In the Greater China region, the Shanghai composite declined about 1.18 percent to close at around 2,579.70 and the Shenzhen component fell 1.435 percent to finish its trading day at approximately 7,516.79. The Shenzhen composite also shed 1.171 percent to close at about 1,314.58.
Hong Kong's Hang Seng index slipped almost 1 percent, as of its final hour of trading.
Beijing announced on Monday that the Chinese economy grew 6.6 percent in 2018, which was the slowest pace since 1990. Meanwhile, the official Xinhua News Agency reported that Chinese President Xi Jinping said the country needed to be on guard for "black swan" events while also preventing "grey rhino" events.
A black swan event is an unforeseen occurrence that has dire consequences whereas a grey rhino is an obvious threat that is ignored.
"The grey rhino is very clear, it's the high level of debt in the whole economy from the government, the local government, and to the privately-owned enterprises and also the state-owned enterprises, this is one thing that nobody can overlook," Francis Lun, CEO of Geo Securities, told CNBC's "Street Signs" on Tuesday.
"For the black swan event, last year we had the U.S.-China trade war and this year we don't know ... what could happen but maybe ... the black swan can turn into a white swan and then we'll reach some kind of agreement with the U.S. and ease the trade tensions," Lun said.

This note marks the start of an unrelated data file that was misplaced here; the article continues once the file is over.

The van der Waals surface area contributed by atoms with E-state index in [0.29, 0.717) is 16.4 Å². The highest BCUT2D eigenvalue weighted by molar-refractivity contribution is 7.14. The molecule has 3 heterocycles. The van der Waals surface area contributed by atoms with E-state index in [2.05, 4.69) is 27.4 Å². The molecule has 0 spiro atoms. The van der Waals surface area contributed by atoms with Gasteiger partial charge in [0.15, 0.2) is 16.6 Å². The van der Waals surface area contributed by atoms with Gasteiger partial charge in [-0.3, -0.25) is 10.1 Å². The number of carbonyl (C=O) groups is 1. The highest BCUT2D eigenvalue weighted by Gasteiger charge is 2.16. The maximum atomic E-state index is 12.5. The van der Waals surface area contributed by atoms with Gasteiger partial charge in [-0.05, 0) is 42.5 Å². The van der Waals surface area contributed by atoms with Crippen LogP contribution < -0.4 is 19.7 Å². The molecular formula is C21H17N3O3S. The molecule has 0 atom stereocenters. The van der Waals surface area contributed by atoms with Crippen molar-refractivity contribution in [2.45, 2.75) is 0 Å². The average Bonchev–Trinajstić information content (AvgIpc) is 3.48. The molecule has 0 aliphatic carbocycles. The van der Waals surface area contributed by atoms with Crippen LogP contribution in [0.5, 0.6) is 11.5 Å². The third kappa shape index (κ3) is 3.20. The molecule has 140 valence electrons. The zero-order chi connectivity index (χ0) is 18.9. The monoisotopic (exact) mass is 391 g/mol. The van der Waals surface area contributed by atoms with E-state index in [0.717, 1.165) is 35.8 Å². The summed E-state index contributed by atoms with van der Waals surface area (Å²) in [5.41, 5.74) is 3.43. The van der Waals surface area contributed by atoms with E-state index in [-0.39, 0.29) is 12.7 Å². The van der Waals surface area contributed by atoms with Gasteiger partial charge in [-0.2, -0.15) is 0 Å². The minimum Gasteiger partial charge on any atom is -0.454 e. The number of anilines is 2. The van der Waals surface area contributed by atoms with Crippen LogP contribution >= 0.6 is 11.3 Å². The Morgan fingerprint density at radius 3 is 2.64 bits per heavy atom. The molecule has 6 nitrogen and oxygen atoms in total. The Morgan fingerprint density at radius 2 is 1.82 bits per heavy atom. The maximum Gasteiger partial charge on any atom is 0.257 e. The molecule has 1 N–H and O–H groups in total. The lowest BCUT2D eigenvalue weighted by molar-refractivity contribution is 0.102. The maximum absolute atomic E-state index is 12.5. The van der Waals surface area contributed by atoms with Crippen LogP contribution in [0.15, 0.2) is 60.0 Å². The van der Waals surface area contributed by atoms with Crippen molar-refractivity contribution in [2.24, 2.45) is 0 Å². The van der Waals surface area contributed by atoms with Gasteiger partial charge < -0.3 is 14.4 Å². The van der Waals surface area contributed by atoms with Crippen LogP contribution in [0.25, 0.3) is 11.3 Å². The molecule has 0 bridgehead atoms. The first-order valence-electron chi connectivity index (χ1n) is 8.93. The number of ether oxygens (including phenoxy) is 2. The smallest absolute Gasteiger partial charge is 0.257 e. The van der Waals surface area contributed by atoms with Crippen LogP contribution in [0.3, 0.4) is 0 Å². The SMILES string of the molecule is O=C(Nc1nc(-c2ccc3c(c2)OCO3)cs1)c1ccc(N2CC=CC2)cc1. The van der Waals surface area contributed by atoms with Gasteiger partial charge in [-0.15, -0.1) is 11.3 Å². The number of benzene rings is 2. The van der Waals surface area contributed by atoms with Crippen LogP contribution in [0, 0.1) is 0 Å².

Officials from the U.S. and China are attempting to reach a deal to ease trade tensions between the two economic powerhouses, which rocked global markets for much of 2018.
In Japan, the Nikkei 225 fell 0.47 percent to close at 20,622.91 while the Topix index declined 0.63 percent to finish its trading day at 1,556.43. Shares of index heavyweight Fast Retailing, the company behind the Uniqlo chain of apparel stores, slipped 0.51 percent.
Australia's ASX 200 declined by 0.54 percent to close at 5,858.8, with the sectors mixed. The heavily-weighted financial subindex Down Under declined 1.18 percent as shares of the country's so-called Big Four banks saw losses. Australia and New Zealand Banking Group slipped 1.45 percent, Commonwealth Bank of Australia declined 1.19 percent, Westpac fell 1.72 percent and National Australia Bank shed 1.28 percent.
Futures also pointed to a lower open for U.S. stocks on Tuesday. Dow Jones Industrial Average futures implied an opening decline of 178.35 points for the index, as of 2:01 a.m. ET Tuesday. S&P 500 and Nasdaq futures also pointed to losses.